“preparing the nation for the future”
Argonne National Laboratory outside Chicago is the first science and engineering research national laboratory in the United States, receiving this designation on July 1, 1946. It is the largest national laboratory by size and scope in the Midwest. Argonne was initially formed to carry out Enrico Fermi's work on nuclear reactors as part of the Manhattan Project. Today it maintains a broad portfolio in basic science research, energy storage and renewable energy, environmental sustainability, and national security. Argonne is a multidisciplinary science and engineering research center, where “dream teams” of world-class researchers work alongside experts from industry, academia and other government laboratories to address vital national challenges in clean energy, environment, technology and national security. Through collaborations with researchers here at Argonne and around the world, we strive to discover new ways to develop energy innovations through science, create novel materials molecule-by-molecule, and gain a deeper understanding of our planet, our climate and the cosmos. Argonne is managed for the United States Department of Energy and by UChicago Argonne, LLC, which "brings together the expertise of the University of Chicago (the sole member of the LLC) with Jacobs Engineering Group Inc." Argonne is a part of the expanding Illinois Technology and Research Corridor. Argonne formerly ran a smaller facility called Argonne National Laboratory-West (or simply Argonne-West) in Idaho next to the Idaho National Engineering and Environmental Laboratory. In 2005, the two Idaho-based laboratories merged to become the Idaho National Laboratory.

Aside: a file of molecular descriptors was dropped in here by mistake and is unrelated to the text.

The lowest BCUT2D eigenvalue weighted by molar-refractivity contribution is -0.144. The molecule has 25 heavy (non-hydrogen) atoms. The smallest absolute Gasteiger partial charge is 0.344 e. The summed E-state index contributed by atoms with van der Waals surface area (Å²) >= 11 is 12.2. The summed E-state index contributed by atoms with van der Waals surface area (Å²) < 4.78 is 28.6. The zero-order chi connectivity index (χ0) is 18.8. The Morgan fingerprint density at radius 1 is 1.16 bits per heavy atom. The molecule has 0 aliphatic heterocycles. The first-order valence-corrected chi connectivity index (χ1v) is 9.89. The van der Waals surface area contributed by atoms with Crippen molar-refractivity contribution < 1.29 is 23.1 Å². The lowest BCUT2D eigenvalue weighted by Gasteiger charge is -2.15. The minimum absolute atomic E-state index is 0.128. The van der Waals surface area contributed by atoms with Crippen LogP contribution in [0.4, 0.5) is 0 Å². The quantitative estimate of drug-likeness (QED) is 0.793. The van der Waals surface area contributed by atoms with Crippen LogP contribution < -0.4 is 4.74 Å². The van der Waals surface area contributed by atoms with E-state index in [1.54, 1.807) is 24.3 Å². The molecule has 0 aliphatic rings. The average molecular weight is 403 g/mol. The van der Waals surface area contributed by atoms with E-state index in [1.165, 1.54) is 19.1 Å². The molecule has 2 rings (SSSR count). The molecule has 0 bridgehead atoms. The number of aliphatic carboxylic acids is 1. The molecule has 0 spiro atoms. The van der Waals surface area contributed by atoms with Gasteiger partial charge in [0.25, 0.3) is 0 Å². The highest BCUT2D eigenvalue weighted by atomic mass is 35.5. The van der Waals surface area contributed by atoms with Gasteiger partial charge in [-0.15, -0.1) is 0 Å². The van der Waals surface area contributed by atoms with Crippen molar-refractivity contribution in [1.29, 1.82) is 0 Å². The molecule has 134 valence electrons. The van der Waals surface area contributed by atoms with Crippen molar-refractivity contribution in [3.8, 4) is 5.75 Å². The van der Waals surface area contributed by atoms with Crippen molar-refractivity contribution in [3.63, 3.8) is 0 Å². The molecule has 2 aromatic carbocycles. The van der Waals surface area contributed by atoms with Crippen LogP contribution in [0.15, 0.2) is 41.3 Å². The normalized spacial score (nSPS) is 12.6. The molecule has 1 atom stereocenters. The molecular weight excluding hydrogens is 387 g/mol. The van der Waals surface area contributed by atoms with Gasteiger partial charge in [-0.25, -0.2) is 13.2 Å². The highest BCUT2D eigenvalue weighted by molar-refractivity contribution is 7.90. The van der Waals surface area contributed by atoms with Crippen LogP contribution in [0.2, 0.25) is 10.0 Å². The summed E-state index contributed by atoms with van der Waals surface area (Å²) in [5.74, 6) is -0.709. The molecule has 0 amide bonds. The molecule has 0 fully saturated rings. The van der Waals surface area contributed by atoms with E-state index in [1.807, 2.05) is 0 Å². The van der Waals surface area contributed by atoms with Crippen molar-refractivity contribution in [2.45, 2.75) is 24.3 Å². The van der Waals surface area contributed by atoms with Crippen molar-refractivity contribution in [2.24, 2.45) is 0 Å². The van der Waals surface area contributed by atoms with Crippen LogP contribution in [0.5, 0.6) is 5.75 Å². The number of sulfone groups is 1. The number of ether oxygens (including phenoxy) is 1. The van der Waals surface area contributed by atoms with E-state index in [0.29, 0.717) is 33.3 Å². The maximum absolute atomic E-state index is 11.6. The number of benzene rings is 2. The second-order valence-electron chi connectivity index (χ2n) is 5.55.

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Argonne National Laboratory
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- Fri: 6:00 am - 6:00 pm
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